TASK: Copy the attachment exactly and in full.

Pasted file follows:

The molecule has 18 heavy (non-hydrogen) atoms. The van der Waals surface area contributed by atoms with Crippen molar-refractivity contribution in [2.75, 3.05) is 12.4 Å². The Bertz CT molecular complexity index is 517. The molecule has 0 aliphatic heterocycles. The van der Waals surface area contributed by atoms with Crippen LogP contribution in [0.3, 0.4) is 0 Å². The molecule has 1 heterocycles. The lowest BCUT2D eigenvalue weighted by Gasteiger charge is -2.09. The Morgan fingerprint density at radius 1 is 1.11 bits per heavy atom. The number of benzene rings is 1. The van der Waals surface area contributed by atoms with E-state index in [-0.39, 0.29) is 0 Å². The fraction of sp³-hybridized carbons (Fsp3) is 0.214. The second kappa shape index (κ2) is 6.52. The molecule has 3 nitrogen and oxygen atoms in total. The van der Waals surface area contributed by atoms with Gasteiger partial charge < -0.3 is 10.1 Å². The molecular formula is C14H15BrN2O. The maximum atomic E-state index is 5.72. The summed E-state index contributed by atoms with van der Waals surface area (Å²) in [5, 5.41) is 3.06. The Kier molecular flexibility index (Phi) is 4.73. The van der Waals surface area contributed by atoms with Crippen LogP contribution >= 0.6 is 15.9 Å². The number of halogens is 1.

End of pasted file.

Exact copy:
The molecule has 18 heavy (non-hydrogen) atoms. The van der Waals surface area contributed by atoms with Crippen molar-refractivity contribution in [2.75, 3.05) is 12.4 Å². The Bertz CT molecular complexity index is 517. The molecule has 0 aliphatic heterocycles. The van der Waals surface area contributed by atoms with Crippen LogP contribution in [0.3, 0.4) is 0 Å². The molecule has 1 heterocycles. The lowest BCUT2D eigenvalue weighted by Gasteiger charge is -2.09. The Morgan fingerprint density at radius 1 is 1.11 bits per heavy atom. The number of benzene rings is 1. The van der Waals surface area contributed by atoms with E-state index in [-0.39, 0.29) is 0 Å². The fraction of sp³-hybridized carbons (Fsp3) is 0.214. The second kappa shape index (κ2) is 6.52. The molecule has 3 nitrogen and oxygen atoms in total. The van der Waals surface area contributed by atoms with Gasteiger partial charge < -0.3 is 10.1 Å². The molecular formula is C14H15BrN2O. The maximum atomic E-state index is 5.72. The summed E-state index contributed by atoms with van der Waals surface area (Å²) in [5, 5.41) is 3.06. The Kier molecular flexibility index (Phi) is 4.73. The van der Waals surface area contributed by atoms with Crippen LogP contribution >= 0.6 is 15.9 Å². The number of halogens is 1.